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rauner fix

An image of Gov. Bruce Rauner from an ad that has been running in most of the Central Illinois TV market.

DECATUR — If you’ve been watching TV lately, there’s a good chance you’ve seen Gov. Bruce Rauner on screen with a roll of duct tape and a message of blame for Democrats.

That’s because more than $95,115 worth of TV ads have been purchased in television markets that include the Twin City area — part of a statewide ad campaign that Rauner says is not connected to his 2018 gubernatorial bid.

The ads represent a fraction of more than $1 million worth of TV time that has been purchased by an arm of the Republican Governors Association, the Chicago Sun-Times reported March 30. Records show the organization, called State Solutions, purchased 15- and 30-second ads featuring Rauner in the Chicago, Champaign-Springfield, Rockford, Quad-Cities and Peoria-Bloomington markets. 

In the ads, Rauner brandishes a roll of duct tape and likens it to Democrats’ solutions for the state budget impasse. “Higher taxes, more spending, no real reforms,” he said. “After decades of ignoring problems, it’s time someone fixes them.”

He then touts his oft-repeated plan to freeze property taxes, cap spending, create jobs and set term limits for state politicians. Rauner and Democrats have been at odds for 21 months, with each side blaming the other for their inability to pass a budget. Last week, the Illinois House voted to tap $817 million to temporarily relieve struggling universities and human service agencies.

The ads began airing March 28 and are slated to continue at least through this week, according to Federal Communications Commission documents that describe the ads as “non-candidate advertising” focusing on the issue of “Illinois governmental and fiscal reform,” meaning the expenditures are not required to be reported to the state election board.

The ads direct viewers to

Rauner, who took office in 2015, says the TV spots are not campaign ads. 

“Really, we’re just trying to communicate with the people of Illinois about what’s going on and what we’re trying to work to change to make things better so we have a better future in Illinois,” he said last week during a stop in Decatur.

Voters aren’t likely to make that distinction, said Sarah Brune, executive director of the Illinois Campaign for Political Reform. They’re tired of campaign ads and political messaging from both sides, and she thinks they’re ready for the finger-pointing in Springfield to stop.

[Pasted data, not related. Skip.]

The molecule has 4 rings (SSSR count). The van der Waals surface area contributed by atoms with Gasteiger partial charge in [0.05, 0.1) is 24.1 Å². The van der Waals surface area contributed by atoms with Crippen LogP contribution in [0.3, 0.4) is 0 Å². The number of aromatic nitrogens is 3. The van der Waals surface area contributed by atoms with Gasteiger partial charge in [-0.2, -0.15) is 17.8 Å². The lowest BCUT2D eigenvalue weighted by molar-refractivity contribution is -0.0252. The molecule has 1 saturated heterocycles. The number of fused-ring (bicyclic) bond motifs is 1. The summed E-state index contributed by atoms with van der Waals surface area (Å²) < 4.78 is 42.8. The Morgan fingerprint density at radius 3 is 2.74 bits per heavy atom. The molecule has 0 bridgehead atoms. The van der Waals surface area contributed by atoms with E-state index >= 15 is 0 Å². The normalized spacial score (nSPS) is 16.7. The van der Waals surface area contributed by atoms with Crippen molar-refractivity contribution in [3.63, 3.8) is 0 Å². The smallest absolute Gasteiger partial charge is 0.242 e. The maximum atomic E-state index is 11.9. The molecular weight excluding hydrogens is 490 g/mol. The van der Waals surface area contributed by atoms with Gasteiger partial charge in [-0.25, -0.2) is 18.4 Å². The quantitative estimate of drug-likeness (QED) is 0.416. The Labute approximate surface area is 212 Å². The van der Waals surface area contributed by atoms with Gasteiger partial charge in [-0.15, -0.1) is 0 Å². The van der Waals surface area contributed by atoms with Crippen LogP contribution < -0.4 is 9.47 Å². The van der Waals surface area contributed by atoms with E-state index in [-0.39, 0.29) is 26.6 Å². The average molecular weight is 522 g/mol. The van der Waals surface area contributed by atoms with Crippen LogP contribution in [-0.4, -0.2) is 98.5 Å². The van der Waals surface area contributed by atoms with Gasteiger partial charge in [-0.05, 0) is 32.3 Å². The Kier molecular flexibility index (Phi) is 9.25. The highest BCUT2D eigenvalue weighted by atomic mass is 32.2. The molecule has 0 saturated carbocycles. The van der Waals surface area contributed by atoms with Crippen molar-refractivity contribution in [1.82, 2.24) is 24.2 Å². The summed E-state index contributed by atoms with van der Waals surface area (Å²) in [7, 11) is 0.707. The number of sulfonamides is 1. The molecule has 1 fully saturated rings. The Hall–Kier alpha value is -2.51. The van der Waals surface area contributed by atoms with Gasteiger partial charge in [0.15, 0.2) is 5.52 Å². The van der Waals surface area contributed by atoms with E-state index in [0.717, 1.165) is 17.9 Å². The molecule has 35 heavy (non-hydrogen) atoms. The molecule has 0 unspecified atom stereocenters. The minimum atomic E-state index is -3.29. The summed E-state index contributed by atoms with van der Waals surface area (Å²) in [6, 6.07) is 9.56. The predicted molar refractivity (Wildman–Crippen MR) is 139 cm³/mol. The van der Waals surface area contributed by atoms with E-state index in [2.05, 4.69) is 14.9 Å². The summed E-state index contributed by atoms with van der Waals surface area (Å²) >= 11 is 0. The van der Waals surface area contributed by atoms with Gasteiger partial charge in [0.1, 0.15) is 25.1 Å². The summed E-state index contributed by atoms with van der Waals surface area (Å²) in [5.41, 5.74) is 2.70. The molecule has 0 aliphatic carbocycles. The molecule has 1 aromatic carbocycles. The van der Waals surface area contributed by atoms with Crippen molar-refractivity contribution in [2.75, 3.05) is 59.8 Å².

“It’s really important that both sides come to the table ready to negotiate and compromise,” she said. “It doesn’t seem like that’s the attitude at the moment.”

After an exhausting presidential election, many residents are apt to tune out political ads as soon as they appear, added Kent Redfield, an emeritus professor of political science at the University of Illinois at Springfield.

“The distinction between governing and campaigning seems to get blurrier and blurrier and this is another indication of that,” he said.

But in addition to reiterating his message and appealing to his base of supporters, Redfield said the ads deliver an important message to Democrats considering their 2018 prospects.

“Part of it has nothing to do with the reaction of the average citizen,” Redfield said. “He’s doing it because he can do it and they’re trying to show that they’re in a position of strength vis-a-vis the Democrats.”

Several Democrats already have announced they plan to seek the party’s nomination in the March gubernatorial primary, including state Sen. Daniel Biss, Chicago Alderman Ameya Pawar, billionaire J.B. Pritzker and businessman Chris Kennedy, the nephew of former President John F. Kennedy.


Gov. Bruce Rauner speaks during the Community Leaders Breakfast at the Decatur Conference Center and Hotel on April 6. 

Some lawmakers are puzzled by the advertisements.

State Rep. Bill Mitchell, R-Forsyth, said his main focus was on working to get a budget passed before the end of May; he doesn't think the ads will have much effect in the Capitol.

“(Rauner) has got the money to run the ads, if he wants to run them, he can,” Mitchell said. “He has a perspective, and he’s trying to get that point of view out.”

Along with a Tweet on Monday criticizing the advertisement, state Sen. Andy Manar, D-Bunker Hill, said on Friday that the ads struck him as being out of touch with the issues facing Illinois.

“It’s as if he went to Mars to film these things because they come from a completely different reality than what we are facing every single day in Springfield in order to come to a compromise on a budget,” said Manar.

“It contributes to the toxic, hyper-partisan atmosphere that has been injected into Springfield since Bruce Rauner has taken office,” he added. “He just cannot help himself. He ought to shut off the television, get rid of the phoney baloney, and just govern.”


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